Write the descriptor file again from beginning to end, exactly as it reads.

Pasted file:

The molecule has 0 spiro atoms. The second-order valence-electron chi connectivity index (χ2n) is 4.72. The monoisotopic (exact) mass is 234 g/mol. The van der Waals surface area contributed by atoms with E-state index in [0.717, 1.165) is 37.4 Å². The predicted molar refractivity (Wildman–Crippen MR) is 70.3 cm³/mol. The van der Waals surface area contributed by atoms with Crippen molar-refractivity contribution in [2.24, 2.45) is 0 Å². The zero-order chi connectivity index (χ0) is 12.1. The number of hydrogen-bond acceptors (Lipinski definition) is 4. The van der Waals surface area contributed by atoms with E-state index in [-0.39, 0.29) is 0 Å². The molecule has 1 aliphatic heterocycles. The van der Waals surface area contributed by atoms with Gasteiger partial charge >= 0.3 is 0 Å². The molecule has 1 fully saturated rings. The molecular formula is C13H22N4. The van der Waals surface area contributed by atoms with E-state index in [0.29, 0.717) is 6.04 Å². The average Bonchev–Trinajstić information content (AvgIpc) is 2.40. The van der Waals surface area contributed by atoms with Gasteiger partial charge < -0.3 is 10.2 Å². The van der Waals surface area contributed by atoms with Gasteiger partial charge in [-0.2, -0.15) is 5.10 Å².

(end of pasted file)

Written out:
The molecule has 0 spiro atoms. The second-order valence-electron chi connectivity index (χ2n) is 4.72. The monoisotopic (exact) mass is 234 g/mol. The van der Waals surface area contributed by atoms with E-state index in [0.717, 1.165) is 37.4 Å². The predicted molar refractivity (Wildman–Crippen MR) is 70.3 cm³/mol. The van der Waals surface area contributed by atoms with Crippen molar-refractivity contribution in [2.24, 2.45) is 0 Å². The zero-order chi connectivity index (χ0) is 12.1. The number of hydrogen-bond acceptors (Lipinski definition) is 4. The van der Waals surface area contributed by atoms with E-state index in [-0.39, 0.29) is 0 Å². The molecule has 1 aliphatic heterocycles. The van der Waals surface area contributed by atoms with Gasteiger partial charge >= 0.3 is 0 Å². The molecule has 1 fully saturated rings. The molecular formula is C13H22N4. The van der Waals surface area contributed by atoms with E-state index in [0.29, 0.717) is 6.04 Å². The average Bonchev–Trinajstić information content (AvgIpc) is 2.40. The van der Waals surface area contributed by atoms with Gasteiger partial charge < -0.3 is 10.2 Å². The van der Waals surface area contributed by atoms with Gasteiger partial charge in [-0.2, -0.15) is 5.10 Å².